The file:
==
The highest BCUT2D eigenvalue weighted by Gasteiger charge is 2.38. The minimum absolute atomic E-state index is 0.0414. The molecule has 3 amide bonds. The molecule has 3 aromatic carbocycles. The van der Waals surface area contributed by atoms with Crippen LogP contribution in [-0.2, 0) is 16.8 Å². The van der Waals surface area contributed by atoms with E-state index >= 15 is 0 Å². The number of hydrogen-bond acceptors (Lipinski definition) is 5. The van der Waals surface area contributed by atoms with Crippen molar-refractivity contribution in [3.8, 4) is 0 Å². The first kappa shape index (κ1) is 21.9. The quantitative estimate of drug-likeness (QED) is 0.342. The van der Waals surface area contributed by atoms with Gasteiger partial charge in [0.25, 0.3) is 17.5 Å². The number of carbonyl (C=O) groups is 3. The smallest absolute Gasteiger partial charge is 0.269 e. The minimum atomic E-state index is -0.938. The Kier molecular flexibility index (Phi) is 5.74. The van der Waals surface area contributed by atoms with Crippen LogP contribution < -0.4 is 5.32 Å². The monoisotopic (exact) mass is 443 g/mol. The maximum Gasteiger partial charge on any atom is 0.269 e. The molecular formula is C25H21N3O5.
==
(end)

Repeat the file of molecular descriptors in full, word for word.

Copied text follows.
The highest BCUT2D eigenvalue weighted by Gasteiger charge is 2.38. The minimum absolute atomic E-state index is 0.0414. The molecule has 3 amide bonds. The molecule has 3 aromatic carbocycles. The van der Waals surface area contributed by atoms with Crippen LogP contribution in [-0.2, 0) is 16.8 Å². The van der Waals surface area contributed by atoms with E-state index >= 15 is 0 Å². The number of hydrogen-bond acceptors (Lipinski definition) is 5. The van der Waals surface area contributed by atoms with Crippen molar-refractivity contribution in [3.8, 4) is 0 Å². The first kappa shape index (κ1) is 21.9. The quantitative estimate of drug-likeness (QED) is 0.342. The van der Waals surface area contributed by atoms with Gasteiger partial charge in [0.25, 0.3) is 17.5 Å². The number of carbonyl (C=O) groups is 3. The smallest absolute Gasteiger partial charge is 0.269 e. The minimum atomic E-state index is -0.938. The Kier molecular flexibility index (Phi) is 5.74. The van der Waals surface area contributed by atoms with Crippen LogP contribution < -0.4 is 5.32 Å². The monoisotopic (exact) mass is 443 g/mol. The maximum Gasteiger partial charge on any atom is 0.269 e. The molecular formula is C25H21N3O5.